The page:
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Meet Bishop John Stowe, the Kentucky Catholic and blistering Trump critic who called the president 'anti-life'

Meet Bishop John Stowe, the Kentucky Catholic and blistering Trump critic who called the president 'anti-life'
Image via Screengrab / YouTube.

If President Donald Trump succeeds in ramming a far-right U.S. Supreme Court nominee through the U.S. Senate before Election Day — and it appears that he has enough Republican votes in the Senate to do exactly that — he will be offering a giant dose of red meat to his white evangelical anti-abortion Christian right base. But it’s important to remember that Trump is by no means universally loved among Christians, and in Kentucky — where Senate Majority Leader Mitch McConnell is seeking reelection — one of Trump’s vocal critics has been Bishop John Stowe of the Diocese of Lexington.

Stowe is against abortion, but as he sees it, being “pro-life” goes way beyond that issue. And on many issues, the Catholic bishop has stressed, Trump demonstrates that he doesn’t value human life.

During a live video chat with the International Catholic Movement for Intellectual and Cultural Affairs in late July, Stowe argued, “For this president to call himself pro-life — and for anybody to back him because of claims of being pro-life — is almost willful ignorance. He is so much anti-life because he is only concerned about himself, and he gives us every, every, every indication of that.”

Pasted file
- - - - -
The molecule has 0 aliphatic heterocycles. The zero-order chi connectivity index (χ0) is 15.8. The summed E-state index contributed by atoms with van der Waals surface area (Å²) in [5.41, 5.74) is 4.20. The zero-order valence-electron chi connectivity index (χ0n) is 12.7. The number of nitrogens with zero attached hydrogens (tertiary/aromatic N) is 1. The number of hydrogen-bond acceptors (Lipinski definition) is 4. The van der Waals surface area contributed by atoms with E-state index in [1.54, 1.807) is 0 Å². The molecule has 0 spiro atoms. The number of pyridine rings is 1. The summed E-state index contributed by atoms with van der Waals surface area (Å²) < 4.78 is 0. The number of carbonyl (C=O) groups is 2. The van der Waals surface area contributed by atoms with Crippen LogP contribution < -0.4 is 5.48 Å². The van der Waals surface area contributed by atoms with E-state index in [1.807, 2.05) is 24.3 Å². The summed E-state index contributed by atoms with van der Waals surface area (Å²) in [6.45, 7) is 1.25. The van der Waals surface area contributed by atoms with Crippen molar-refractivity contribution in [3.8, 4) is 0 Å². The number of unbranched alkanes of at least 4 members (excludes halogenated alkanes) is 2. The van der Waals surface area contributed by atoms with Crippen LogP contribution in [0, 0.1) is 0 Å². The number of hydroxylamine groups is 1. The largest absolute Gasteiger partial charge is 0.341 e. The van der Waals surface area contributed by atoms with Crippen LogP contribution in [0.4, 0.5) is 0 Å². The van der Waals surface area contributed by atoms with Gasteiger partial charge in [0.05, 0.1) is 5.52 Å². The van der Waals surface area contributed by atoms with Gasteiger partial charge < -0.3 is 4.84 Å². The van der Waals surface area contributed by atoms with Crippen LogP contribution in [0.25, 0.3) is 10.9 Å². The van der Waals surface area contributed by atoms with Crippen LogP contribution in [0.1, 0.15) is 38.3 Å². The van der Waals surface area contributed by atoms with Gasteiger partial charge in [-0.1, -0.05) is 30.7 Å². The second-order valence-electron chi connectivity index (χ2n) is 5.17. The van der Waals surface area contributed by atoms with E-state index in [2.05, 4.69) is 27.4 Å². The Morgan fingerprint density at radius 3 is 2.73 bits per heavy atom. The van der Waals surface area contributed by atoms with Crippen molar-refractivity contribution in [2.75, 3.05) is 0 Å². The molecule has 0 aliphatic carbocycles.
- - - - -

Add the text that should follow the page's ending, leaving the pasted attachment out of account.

Stowe has been arguing that Trump falls short of being “pro-life” on many other issues and that abortion is by no means the only issue Christian voters should be concerned about.

“Pope Francis has given us a great definition of what pro-life means,” Stowe said during that International Catholic Movement discussion. “He basically tells us we can’t claim to be pro-life if we support the separation of children from their parents at the U.S. border, if we support exposing people at the border to COVID-19 because of the facilities that they’re in, if we support denying people who have need (of) adequate health care access to health care. If we keep people from getting the housing or the education that they need, we cannot call ourselves pro-life.”

When discussing the abortion issue, Stowe sounds somewhat like former Vice President Joe Biden — a Catholic whose record could be described as pro-choice but anti-abortion. Biden opposes overturning Roe v. Wade, but he has said that he views being “pro-life” as much more than being opposed to abortion.

Stowe was also highly critical of Trump in an op-ed he wrote for the Lexington Herald Ledger in January 2019, saying, “While the (Catholic) Church’s opposition to abortion has been steadfast, it has become a stand-alone issue for many and has become disconnected to other issues of human dignity.”

Stowe emphasized in that op-ed that Trump’s opposition to abortion isn’t good enough — the president also needs to tackle issues like “racism” and poverty.

“We cannot uncritically ally ourselves with someone with whom we share the policy goal of ending abortion,” Stowe declared.

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